We at voice were recently contacted by Ford Motor Company. The representative from Ford said she was interested in providing college students with "relevant and up to date information" from experts, to help address "rising gas prices, smart technology and green issues (as they relate to vehicles)." We informed Ford that not too many students at the Claremont Colleges have cars, that biking tends to be sufficient means for getting around on campus and students tend to use van rentals through the College, or check out Zipcars or take the Metrolink or bus system to get out of Claremont. But, since we know 5C students are passionate about green issues—and this issue of voice is an extra-special green issue—we were curious as to just what Ford’s experts were so eager to tell us.
We wanted to know whether Ford had any sort of insight on transportation resources as they are available to Claremont College students, why students should be interested in Ford Motor Company even if they're not necessarily driving a Ford car (or won't be buying their own vehicle for another few years). Here's what Dan Pierce, environmental communications manager for Ford Motor Company, had to say in response:
Ford had the insight years ago to invest billions in significantly improving the fuel economy of smaller, more affordable vehicles, while not sacrificing the technology and fun-to-drive features we know college students care about.
For example, Ford's all-new Fiesta gets 41 miles per gallon and has class-leading in-vehicle technology. Other automakers tend to skimp on technology in small cars to make them more affordable, but Ford has found ways to include these features while keeping the car affordable. More Fiestas are sold in [the Claremont] area than anywhere else in the country, with a large percentage of those buyers being college grads and first-time buyers.
Additionally, Ford's Transit Connect Electric is an attractive option for many university campuses because it is 100 percent electric but still meets the needs of the commercial segment. Many college campuses are excited to incorporate them into their fleets to help make their campuses greener.
Finally, Ford experts have compiled eco-tips to help all drivers conserve fuel and save money at the pump, while at the same time helping the environment and improving traffic safety.
- Slow down and watch speed – Drive 55 miles per hour instead of 65 to save fuel. EPA estimates a 10-15 percent improvement in fuel economy by following this tip. Also, aim for a constant speed. Pumping the accelerator sends more fuel into the engine. Using cruise control whenever possible on the highway helps maintain speeds and conserve fuel.
- Accelerate and brake smoothly – Accelerating smoothly from a stop and braking softly conserves fuel. Fast starts, weaving in and out of traffic and hard braking wastes fuel and wears out some of the car components, such as brakes and tires, more quickly. Maintain a safe distance between vehicles and anticipate traffic conditions to allow for more time to brake and accelerate gradually.
- No idling – Today's engines don't need a warm up. Start the car immediately and gently drive away. Don't leave your car idling. Prolonged idling increases emissions and wastes fuel. Turn the engine off in non-traffic situations, such as at bank and fast food drive-up windows, when idling more than 30 seconds.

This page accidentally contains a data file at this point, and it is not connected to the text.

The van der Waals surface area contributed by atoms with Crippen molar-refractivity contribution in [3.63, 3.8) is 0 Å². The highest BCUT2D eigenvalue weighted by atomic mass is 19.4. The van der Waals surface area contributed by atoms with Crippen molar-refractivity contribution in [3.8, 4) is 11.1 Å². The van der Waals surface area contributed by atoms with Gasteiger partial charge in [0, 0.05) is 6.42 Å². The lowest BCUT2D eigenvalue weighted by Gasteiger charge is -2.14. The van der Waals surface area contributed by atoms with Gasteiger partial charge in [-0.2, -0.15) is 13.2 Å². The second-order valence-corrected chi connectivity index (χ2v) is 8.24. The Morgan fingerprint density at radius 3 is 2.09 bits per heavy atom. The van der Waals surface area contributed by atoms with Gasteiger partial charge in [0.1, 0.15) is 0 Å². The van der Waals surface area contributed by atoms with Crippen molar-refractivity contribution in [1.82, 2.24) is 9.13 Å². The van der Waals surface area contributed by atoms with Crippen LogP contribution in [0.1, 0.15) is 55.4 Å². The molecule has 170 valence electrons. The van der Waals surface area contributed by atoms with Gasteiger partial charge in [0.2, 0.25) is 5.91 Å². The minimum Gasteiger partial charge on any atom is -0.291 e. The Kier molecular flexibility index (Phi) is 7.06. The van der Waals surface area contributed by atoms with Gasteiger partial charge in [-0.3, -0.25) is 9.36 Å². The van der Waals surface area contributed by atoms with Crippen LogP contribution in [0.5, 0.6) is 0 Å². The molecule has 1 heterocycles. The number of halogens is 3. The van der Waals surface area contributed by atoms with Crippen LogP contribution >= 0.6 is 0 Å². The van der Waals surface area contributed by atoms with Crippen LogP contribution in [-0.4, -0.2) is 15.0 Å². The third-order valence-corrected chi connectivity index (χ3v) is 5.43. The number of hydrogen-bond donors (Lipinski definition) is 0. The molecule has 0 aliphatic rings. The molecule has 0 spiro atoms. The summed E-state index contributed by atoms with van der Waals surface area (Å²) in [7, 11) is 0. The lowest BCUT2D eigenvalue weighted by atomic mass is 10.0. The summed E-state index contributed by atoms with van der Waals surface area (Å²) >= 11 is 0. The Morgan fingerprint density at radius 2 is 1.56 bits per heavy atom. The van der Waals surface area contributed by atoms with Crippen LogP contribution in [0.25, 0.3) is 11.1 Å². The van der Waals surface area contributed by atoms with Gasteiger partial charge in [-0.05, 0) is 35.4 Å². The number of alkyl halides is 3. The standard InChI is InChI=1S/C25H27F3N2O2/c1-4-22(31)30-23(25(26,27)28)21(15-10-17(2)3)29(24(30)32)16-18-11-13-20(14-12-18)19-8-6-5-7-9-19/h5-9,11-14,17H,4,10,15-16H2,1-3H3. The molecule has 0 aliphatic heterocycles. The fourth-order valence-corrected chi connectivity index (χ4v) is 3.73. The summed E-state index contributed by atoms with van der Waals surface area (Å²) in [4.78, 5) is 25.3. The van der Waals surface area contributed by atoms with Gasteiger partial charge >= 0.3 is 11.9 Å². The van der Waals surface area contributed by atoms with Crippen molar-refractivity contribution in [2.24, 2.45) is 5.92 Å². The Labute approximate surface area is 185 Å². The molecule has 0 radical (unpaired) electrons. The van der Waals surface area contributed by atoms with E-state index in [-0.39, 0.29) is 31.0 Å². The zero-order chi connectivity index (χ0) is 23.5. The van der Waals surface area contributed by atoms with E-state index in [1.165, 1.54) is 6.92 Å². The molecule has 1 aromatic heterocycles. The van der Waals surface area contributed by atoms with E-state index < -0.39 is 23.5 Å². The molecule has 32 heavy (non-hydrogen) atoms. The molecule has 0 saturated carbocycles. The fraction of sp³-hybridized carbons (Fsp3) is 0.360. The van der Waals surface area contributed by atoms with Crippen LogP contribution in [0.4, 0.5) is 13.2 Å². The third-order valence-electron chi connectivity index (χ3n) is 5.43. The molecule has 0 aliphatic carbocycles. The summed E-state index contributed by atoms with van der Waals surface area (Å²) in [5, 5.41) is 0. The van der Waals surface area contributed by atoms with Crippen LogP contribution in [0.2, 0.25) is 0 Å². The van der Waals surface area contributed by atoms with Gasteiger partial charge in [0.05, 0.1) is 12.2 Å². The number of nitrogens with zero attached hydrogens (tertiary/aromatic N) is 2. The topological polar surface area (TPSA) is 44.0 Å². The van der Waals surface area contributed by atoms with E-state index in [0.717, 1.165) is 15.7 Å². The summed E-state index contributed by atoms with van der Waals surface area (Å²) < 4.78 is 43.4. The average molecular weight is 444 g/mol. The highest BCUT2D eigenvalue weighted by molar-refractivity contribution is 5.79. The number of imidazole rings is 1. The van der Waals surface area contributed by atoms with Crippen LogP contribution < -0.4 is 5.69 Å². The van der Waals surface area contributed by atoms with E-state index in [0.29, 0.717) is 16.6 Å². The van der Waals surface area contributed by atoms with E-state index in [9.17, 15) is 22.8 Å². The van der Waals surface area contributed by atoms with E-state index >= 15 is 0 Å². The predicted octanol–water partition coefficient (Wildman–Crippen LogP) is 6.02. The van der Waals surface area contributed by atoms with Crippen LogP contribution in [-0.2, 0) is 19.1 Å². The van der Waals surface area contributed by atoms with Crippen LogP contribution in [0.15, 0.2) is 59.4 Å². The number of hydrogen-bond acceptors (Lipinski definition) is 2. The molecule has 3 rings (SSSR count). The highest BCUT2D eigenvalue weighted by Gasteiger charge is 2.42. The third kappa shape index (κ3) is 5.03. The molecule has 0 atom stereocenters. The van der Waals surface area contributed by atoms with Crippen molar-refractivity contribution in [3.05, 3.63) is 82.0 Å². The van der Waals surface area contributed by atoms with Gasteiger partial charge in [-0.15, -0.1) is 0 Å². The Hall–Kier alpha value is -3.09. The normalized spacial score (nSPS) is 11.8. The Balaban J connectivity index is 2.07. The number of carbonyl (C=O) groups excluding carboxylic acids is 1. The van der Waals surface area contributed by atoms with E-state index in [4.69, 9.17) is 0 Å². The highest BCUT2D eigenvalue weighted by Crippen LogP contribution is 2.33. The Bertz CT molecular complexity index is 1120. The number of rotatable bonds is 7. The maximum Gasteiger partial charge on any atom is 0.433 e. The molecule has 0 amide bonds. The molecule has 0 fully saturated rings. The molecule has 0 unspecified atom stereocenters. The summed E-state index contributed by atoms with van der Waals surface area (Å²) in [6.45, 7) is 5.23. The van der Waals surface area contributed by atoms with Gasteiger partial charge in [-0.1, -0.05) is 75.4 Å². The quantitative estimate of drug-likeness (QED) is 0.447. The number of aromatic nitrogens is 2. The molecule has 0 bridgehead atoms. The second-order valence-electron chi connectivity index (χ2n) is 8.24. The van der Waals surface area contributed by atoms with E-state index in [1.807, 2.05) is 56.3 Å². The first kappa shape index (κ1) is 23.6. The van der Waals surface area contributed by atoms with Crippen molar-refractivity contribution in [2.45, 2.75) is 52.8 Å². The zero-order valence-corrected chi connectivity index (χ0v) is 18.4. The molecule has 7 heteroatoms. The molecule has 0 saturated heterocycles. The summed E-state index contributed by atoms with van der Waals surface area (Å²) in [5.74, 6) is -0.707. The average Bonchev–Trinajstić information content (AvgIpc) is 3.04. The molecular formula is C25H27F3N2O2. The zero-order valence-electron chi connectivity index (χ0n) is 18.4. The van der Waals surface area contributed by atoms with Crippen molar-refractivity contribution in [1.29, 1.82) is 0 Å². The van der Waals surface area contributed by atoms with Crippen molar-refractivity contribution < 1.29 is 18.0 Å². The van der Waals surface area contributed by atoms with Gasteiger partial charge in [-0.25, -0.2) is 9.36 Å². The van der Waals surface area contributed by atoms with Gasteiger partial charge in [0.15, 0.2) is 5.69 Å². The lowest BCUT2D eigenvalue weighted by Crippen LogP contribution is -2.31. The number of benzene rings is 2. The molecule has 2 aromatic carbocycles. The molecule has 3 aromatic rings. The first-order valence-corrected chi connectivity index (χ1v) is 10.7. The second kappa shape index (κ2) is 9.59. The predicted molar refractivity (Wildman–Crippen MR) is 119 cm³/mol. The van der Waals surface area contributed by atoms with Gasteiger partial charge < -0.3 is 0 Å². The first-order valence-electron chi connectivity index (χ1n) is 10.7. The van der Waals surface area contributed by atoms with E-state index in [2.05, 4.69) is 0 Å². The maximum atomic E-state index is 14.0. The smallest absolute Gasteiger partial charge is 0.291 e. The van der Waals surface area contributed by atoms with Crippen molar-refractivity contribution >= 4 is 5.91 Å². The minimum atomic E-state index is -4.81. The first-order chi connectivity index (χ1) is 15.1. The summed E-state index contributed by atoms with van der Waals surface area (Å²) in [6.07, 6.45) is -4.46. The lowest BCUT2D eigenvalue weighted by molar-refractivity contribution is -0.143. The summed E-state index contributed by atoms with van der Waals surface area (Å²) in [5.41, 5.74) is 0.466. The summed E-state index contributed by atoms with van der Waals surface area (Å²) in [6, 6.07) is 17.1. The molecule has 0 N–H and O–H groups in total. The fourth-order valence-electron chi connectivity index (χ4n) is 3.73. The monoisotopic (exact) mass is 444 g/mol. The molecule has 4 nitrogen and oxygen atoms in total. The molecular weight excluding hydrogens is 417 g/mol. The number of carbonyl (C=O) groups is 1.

- Check your tires – Keep tires properly inflated to the recommended tire pressure. This alone can reduce the average amount of fuel use by three to four percent. Under-inflated tires increase rolling resistance and reduce fuel economy. They also wear more rapidly. Check the vehicle's door sticker for minimum cold tire inflation pressure.
- Be kind to your vehicle – Maintain proper engine tune-up to keep vehicles running efficiently. Keep the wheels aligned. Wheels that are fighting each other waste fuel. Replace air filters as recommended. Use a fuel with good detergent additives to keep the vehicle engine clean and performing efficiently. Always consult the Owner's Manual for proper maintenance.
- Travel light – Avoid piling a lot of luggage on the roof rack. The added frontal area reduces aerodynamics and will hurt fuel economy, reducing it by as much as 5 percent. Remove excess weight from the vehicle. Unnecessary weight, such as unneeded items in the trunk, makes the engine work harder and consumes more fuel.
- Minimize use of heater and air conditioning – Use heating and air conditioning selectively to reduce the load on the engine. Decreasing your usage of the air conditioner when temperatures are above 80 degrees can help you save 10-15 percent of fuel. Use the vent setting as much as possible. Park in the shade to keep car cool and reduce the need for air conditioning.
- Close windows at high speeds – Don't drive with the windows open unless your keep your speed under 50 mph. Driving with the windows open at highway speeds increases aerodynamic drag on the vehicle and lowers fuel economy.
- Choose the right oil – Use good quality oils with the viscosity grade recommended in the owner guide. Ford recommends SAE 5W-20 oil for most cars and trucks to provide the best fuel economy. Only oils "certified for gasoline engines" by the American Petroleum Institute (API) with the starburst symbol should be used.
- Consolidate trips – Plan ahead to consolidate your trips. This will enable you to bypass congested routes, leading to less idling.